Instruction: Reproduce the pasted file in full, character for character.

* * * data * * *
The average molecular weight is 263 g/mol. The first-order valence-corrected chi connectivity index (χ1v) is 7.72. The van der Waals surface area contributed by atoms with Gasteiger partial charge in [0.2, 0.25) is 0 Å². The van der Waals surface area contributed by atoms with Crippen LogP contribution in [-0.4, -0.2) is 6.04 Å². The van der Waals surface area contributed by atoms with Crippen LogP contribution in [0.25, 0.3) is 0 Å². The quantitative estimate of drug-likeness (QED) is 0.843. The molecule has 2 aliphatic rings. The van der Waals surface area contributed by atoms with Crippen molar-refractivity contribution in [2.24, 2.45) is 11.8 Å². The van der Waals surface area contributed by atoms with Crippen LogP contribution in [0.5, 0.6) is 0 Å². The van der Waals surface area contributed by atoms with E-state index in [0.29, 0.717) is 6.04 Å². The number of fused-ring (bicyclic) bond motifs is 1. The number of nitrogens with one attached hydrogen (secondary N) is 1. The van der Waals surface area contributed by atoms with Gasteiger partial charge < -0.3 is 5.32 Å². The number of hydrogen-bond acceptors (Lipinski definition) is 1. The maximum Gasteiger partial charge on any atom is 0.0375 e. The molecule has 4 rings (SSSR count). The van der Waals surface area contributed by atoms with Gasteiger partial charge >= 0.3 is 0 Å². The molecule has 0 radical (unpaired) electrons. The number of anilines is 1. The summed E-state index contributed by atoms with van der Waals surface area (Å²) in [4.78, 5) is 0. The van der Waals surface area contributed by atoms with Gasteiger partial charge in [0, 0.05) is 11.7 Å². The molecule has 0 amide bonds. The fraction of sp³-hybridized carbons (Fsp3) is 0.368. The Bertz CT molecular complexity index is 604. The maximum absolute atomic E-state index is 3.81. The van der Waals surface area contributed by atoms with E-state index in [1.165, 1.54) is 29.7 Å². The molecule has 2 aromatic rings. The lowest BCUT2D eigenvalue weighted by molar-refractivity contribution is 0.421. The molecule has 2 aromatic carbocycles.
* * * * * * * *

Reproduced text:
The average molecular weight is 263 g/mol. The first-order valence-corrected chi connectivity index (χ1v) is 7.72. The van der Waals surface area contributed by atoms with Gasteiger partial charge in [0.2, 0.25) is 0 Å². The van der Waals surface area contributed by atoms with Crippen LogP contribution in [-0.4, -0.2) is 6.04 Å². The van der Waals surface area contributed by atoms with Crippen LogP contribution in [0.25, 0.3) is 0 Å². The quantitative estimate of drug-likeness (QED) is 0.843. The molecule has 2 aliphatic rings. The van der Waals surface area contributed by atoms with Crippen molar-refractivity contribution in [2.24, 2.45) is 11.8 Å². The van der Waals surface area contributed by atoms with Crippen LogP contribution in [0.5, 0.6) is 0 Å². The van der Waals surface area contributed by atoms with E-state index in [0.29, 0.717) is 6.04 Å². The number of fused-ring (bicyclic) bond motifs is 1. The number of nitrogens with one attached hydrogen (secondary N) is 1. The van der Waals surface area contributed by atoms with Gasteiger partial charge < -0.3 is 5.32 Å². The number of hydrogen-bond acceptors (Lipinski definition) is 1. The maximum Gasteiger partial charge on any atom is 0.0375 e. The molecule has 4 rings (SSSR count). The van der Waals surface area contributed by atoms with Gasteiger partial charge >= 0.3 is 0 Å². The molecule has 0 radical (unpaired) electrons. The number of anilines is 1. The summed E-state index contributed by atoms with van der Waals surface area (Å²) in [4.78, 5) is 0. The van der Waals surface area contributed by atoms with Gasteiger partial charge in [0, 0.05) is 11.7 Å². The molecule has 0 amide bonds. The fraction of sp³-hybridized carbons (Fsp3) is 0.368. The Bertz CT molecular complexity index is 604. The maximum absolute atomic E-state index is 3.81. The van der Waals surface area contributed by atoms with E-state index in [1.165, 1.54) is 29.7 Å². The molecule has 2 aromatic rings. The lowest BCUT2D eigenvalue weighted by molar-refractivity contribution is 0.421. The molecule has 2 aromatic carbocycles.